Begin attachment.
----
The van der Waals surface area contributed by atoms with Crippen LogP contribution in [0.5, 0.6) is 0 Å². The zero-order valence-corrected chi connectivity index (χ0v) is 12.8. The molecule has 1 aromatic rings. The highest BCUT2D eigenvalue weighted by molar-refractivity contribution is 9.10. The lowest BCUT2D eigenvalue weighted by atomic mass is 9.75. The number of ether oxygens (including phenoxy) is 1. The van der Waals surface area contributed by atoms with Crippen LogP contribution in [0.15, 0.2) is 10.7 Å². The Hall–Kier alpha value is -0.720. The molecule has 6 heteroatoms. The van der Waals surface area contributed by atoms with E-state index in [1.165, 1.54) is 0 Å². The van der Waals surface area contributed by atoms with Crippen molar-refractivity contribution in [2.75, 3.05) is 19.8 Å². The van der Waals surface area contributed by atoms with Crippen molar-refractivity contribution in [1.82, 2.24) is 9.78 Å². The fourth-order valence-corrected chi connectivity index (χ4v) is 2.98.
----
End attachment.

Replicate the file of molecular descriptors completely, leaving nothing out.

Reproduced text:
The van der Waals surface area contributed by atoms with Crippen LogP contribution in [0.5, 0.6) is 0 Å². The zero-order valence-corrected chi connectivity index (χ0v) is 12.8. The molecule has 1 aromatic rings. The highest BCUT2D eigenvalue weighted by molar-refractivity contribution is 9.10. The lowest BCUT2D eigenvalue weighted by atomic mass is 9.75. The number of ether oxygens (including phenoxy) is 1. The van der Waals surface area contributed by atoms with Crippen LogP contribution in [0.15, 0.2) is 10.7 Å². The Hall–Kier alpha value is -0.720. The molecule has 6 heteroatoms. The van der Waals surface area contributed by atoms with E-state index in [1.165, 1.54) is 0 Å². The van der Waals surface area contributed by atoms with Crippen molar-refractivity contribution in [2.75, 3.05) is 19.8 Å². The van der Waals surface area contributed by atoms with Crippen molar-refractivity contribution in [1.82, 2.24) is 9.78 Å². The fourth-order valence-corrected chi connectivity index (χ4v) is 2.98.